Although Eisenhower was very popular throughout his two terms, Democrats and the press still thought of him as a boring, amiable dope. Newsman Walter Cronkite tells the story of the time CBS News president Fred Friendly came to him with the idea of doing a show commemorating a D-Day anniversary in which Cronkite and Eisenhower would go to Normandy, and Cronkite would interview Eisenhower about his recollections of D-Day and the war.
Cronkite’s reaction was that such a program had to be extremely dull because Eisenhower was extremely dull. Also the show was to be broadcast in 1964, and Cronkite believed that time would have taken its toll on the former president, especially because of the heart attack and stroke he had suffered. Cronkite was a military reporter during the war and shared the conventional wisdom most soldiers believed about Eisenhower and most of their superiors, that they didn’t know what they were doing; and that if they (the ordinary soldiers) were running the war, things would be a lot better. Although its origin is unknown, I believe the acronym Snafu came from the second World War (situation normal, all fucked up), and represented the view of many GIs. Jack Kennedy, who had been in the Navy, thought much the same about Eisenhower, whom he referred to as “the old man.”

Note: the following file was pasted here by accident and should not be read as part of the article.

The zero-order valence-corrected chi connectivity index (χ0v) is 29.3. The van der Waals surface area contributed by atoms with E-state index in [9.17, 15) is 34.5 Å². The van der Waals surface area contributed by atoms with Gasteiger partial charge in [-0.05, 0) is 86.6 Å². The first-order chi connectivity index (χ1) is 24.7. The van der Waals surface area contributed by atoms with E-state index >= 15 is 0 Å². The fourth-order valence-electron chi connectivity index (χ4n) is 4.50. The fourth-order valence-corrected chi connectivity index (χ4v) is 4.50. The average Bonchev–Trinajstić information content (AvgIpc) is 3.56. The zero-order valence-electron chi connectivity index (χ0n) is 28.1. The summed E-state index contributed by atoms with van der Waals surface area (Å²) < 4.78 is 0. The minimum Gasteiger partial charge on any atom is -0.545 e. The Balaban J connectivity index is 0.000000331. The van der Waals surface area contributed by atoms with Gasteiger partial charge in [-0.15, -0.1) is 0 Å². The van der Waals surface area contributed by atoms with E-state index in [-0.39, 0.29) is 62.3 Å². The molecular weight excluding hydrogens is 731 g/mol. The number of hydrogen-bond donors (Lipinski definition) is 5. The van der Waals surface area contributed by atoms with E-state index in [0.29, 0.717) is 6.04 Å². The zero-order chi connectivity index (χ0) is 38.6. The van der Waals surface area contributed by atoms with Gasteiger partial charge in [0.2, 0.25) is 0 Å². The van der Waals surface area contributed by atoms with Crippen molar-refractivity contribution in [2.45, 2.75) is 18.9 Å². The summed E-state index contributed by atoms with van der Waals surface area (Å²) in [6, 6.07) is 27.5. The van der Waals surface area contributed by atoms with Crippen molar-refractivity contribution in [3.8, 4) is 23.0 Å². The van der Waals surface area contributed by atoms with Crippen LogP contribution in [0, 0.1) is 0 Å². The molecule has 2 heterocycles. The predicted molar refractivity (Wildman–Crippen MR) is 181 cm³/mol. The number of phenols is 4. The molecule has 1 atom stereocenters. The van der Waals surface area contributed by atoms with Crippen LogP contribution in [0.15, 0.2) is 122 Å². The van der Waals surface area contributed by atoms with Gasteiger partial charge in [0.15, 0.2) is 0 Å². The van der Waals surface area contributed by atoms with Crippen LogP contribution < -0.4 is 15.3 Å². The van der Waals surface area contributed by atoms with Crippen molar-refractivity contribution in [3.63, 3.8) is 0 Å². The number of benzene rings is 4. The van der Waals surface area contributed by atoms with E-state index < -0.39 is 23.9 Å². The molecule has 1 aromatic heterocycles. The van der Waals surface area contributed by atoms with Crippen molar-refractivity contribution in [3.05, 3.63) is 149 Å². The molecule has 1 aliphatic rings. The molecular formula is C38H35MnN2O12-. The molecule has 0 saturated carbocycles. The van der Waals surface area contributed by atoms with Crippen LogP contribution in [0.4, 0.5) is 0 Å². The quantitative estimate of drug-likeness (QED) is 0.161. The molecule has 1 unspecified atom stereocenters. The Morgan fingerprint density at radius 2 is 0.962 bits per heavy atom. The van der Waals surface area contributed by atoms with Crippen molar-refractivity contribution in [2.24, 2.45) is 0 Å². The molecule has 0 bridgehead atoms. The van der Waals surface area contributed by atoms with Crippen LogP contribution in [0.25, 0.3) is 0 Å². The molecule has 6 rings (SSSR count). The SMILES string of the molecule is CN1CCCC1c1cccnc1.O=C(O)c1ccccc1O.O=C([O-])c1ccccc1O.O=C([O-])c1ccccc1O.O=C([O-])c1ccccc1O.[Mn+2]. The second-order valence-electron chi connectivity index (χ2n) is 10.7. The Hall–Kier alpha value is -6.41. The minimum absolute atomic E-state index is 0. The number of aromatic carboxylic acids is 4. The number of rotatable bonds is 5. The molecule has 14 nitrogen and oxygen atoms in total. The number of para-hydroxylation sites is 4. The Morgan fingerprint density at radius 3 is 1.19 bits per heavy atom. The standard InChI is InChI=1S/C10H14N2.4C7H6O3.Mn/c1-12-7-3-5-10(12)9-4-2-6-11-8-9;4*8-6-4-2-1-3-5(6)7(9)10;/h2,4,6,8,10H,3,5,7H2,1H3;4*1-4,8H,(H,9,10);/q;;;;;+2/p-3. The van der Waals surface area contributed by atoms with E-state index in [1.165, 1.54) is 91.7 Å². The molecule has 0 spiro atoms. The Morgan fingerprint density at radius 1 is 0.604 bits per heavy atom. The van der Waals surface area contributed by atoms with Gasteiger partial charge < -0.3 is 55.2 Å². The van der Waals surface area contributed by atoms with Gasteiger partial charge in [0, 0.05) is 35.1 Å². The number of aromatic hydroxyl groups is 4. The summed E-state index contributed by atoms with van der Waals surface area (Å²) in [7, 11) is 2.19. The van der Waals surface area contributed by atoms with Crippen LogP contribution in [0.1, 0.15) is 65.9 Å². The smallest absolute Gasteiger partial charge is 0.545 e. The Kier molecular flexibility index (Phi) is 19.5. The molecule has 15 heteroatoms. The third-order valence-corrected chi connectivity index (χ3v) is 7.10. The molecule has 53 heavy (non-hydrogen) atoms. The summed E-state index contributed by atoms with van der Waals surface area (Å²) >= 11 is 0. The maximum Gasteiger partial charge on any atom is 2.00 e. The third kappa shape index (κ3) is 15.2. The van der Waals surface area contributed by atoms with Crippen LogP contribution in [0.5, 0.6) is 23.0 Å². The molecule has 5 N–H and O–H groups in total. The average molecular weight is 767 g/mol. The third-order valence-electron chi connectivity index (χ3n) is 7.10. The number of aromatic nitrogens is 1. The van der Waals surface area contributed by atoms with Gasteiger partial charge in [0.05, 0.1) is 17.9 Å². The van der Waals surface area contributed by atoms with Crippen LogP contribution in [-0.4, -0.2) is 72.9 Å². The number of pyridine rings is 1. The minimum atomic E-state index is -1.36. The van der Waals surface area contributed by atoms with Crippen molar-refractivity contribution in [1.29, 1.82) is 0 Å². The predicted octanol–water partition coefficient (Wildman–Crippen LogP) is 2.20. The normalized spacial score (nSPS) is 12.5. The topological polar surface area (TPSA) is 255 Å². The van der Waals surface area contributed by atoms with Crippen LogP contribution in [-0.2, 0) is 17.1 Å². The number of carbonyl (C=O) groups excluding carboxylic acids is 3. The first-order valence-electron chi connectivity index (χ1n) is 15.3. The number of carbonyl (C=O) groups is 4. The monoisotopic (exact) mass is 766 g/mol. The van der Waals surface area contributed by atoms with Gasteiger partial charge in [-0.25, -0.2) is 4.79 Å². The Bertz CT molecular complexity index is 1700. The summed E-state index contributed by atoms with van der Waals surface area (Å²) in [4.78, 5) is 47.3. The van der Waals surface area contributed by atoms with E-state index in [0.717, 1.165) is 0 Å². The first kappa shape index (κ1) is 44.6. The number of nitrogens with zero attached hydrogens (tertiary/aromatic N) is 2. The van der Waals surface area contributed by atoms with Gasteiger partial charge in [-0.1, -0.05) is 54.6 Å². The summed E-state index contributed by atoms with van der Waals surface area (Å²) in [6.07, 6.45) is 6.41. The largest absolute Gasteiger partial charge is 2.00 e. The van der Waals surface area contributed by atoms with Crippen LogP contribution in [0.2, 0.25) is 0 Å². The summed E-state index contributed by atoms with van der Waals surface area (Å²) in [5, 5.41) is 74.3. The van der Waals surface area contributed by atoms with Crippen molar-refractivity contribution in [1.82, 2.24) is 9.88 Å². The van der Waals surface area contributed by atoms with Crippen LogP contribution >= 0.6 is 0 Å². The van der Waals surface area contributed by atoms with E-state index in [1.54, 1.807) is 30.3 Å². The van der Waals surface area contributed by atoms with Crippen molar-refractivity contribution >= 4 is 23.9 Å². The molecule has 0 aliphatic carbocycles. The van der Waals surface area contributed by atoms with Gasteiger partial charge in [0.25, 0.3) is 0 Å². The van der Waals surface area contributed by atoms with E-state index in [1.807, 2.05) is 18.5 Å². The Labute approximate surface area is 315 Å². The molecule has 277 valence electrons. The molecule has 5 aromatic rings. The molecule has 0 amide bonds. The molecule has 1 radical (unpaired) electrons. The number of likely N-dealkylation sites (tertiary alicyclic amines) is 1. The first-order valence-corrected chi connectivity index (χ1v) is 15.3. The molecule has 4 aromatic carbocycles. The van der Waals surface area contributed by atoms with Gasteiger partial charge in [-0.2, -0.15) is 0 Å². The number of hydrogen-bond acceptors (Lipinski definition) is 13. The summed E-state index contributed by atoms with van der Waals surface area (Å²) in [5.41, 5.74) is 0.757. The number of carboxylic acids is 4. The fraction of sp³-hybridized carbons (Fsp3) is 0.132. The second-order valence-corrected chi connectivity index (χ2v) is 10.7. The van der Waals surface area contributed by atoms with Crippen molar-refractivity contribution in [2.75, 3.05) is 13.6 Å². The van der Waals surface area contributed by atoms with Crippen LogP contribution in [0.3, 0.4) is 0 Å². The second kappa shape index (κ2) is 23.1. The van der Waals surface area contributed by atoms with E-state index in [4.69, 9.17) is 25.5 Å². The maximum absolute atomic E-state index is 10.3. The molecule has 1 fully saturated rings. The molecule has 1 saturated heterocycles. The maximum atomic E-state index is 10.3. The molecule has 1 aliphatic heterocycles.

Despite his misgivings, Cronkite did the interview and was amazed that Eisenhower had total recall of the D-Day battle and the war. The New York Times was also surprised at the depth of Ike’s memory of minute details of the war. As I said earlier Jack Kennedy viewed Ike much the same way as Cronkite; that is, until he met with the former president after the disastrous Bay of Pigs invasion of Cuba. He too was impressed by Eisenhower’s wise advice and knowledge which completely changed his view of “the old man.”
Which brings me to Donald Trump. I reluctantly voted for Trump, mostly because of what the Democratic Party has become, the party of Bernie Sanders and Elizabeth Warren. Joseph Epstein put it well in an op-ed piece yesterday in the Wall Street Journal, “I… feared that the country was sinking slowly downhill under Democratic leadership – with its stagnant economy; its foreign policy failures; its sad identity politics; its poorly performing educational system, from central-city public schools to high price universities.” Although I am happy to see the back of the Clintons, I don’t think any Democratic candidate would be different; any one of them would try to further push us down the path that Obama set us on, which is to transform the country into a European style social democratic system with confiscatory tax rates and cradle to grave welfare for all.